On Saturday night, the Asinabka Film & Media Arts Festival will be showcasing experimental musicians from a variety of Aboriginal backgrounds, including Melody McKiver, Yuma Hester, Madeskimo and Rise Ashen + Cynthia Pitsiulak. If you’re an avid fan of experimental music, it’s hard to miss the strong presence of a number of Aboriginal artists who have been at the forefront of creating new and exciting works of art. While many Canadians are already familiar with A Tribe Called Red and Tanya Tagaq, there is a whole world of experimental artists who have been pushing listeners’ pre-conceived notions of what “indigenous music” (if such a uniform concept exists) sounds like.
One of those musicians is Madeskimo. Originally from Iqaluit, Nunavut, Geronimo Inutiq, aka DJ Madeskimo, is an electronic music producer, deejay, and multimedia artist who has been based in Montreal since the 1990s. With an Inuk mother from the Baffin Island community of Clyde River and a French Canadian father, Inutiq’s childhood and adolescence was marked by many cultural influences, including his mother’s traditional Inuit background, his father’s family’s French Canadian traditions of singing and fiddling, the hiphop trends from that era, and even playing the alto saxophone in high school. As a child, his father would take him to the Museum of Modern Art as well as powwows. He began experimenting as a teen with his father’s musical equipment as a teenager, including midi sequencers and synthesizers, creating beats for his friends and deejaying at an African bar at age 17 in Quebec.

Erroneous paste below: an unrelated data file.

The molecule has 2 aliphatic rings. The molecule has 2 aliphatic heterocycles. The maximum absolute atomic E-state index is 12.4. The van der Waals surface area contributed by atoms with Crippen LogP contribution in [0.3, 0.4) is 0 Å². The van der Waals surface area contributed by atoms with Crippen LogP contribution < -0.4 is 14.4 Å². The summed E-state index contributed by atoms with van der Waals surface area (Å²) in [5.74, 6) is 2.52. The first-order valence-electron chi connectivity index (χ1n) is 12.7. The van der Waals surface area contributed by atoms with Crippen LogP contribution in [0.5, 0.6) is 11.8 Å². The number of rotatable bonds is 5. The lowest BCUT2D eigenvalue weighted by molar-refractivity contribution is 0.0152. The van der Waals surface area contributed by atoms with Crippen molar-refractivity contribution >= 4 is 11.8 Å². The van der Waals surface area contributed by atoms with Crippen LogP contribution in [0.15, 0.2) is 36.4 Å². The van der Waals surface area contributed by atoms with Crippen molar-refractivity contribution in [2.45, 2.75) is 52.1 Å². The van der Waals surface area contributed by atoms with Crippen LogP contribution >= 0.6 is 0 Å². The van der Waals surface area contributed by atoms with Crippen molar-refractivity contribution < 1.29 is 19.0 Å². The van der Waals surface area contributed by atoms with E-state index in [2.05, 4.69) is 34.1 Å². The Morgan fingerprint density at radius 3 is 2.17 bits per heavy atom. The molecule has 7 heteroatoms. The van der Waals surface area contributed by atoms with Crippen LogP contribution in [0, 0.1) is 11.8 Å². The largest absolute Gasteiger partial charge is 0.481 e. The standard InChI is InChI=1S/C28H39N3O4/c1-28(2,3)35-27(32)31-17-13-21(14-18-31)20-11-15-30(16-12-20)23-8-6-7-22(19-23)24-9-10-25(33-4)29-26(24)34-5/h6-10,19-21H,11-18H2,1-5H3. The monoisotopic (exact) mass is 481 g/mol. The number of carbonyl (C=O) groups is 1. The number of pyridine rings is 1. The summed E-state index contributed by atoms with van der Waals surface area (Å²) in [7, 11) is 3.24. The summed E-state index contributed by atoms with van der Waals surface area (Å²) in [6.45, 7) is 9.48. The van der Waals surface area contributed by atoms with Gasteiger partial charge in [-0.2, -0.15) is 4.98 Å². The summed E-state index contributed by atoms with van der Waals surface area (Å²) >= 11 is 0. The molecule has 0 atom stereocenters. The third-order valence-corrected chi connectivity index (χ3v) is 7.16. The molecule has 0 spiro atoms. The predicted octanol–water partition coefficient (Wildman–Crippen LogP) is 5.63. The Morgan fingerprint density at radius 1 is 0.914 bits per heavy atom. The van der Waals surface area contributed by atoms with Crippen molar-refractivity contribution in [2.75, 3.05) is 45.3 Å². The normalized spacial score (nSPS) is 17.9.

Inutiq began to incorporate some of the traditional elements of his mother’s culture with modern electronic beats, start with a collaboration with Sylvia Cloutier, remixing her Inuktitut throat singing. “I don’t limit myself to necessarily expressing myself through one cultural reference point,” he explained in an interview for the Silent X podcasts. “I have a variety of tools available to me and it’s nice to work with that.”
I asked him about his musical inspirations, and his responses were cautiously reflective. “I’m motivated by arbitrary subjective aesthetitcs,” he answered me through an online chat. “I don’t necessarily follow what is going on in the aboriginal scene or the popular arts and culture scene. I have my own sensibilities and music I enjoy, but outside of that I tend to want to cater to my sensibility – as opposed to wanting to fit in some cultural mold, or cater to some market.”
Certainly DJ Madeskimo has been producing electronic music for longer than a lot of his colleagues on the scene – he was of the generation of musicians who originally shared his works on MySpace. He has since then expanded his projects to other forms of media, including his latest media installation ARCTICNOISE, which used archival film footage and sound materials from the Isuma Archive at the National Gallery of Canada as well as other sources to compose an indigenous response to Glenn Gould’s composition “The Idea of the North”.
Saturday night will provide residents of Ottawa with a chance to experience Madeskimo’s works, along with other experimental musicians of indigenous backgrounds, a showcase that promises to be expand listeners’ perspectives. “I just know that people are capable to do so much amazing stuff,” Inutiq notes, “and the aboriginal community certainly has that strength, and we are taking our place within society, and being recognized for having strong and helpful values.”
Madeskimo will be performing the Nimkii (Thunder) Experimental Indigenous Music showcase as part of the Asinabka Film & Media Arts Festival. You can catch this event on Saturday, August 22, 2015 at 11PM at Club Saw and Saw Courtyard. Cover is $10 or pay what you can. 19+.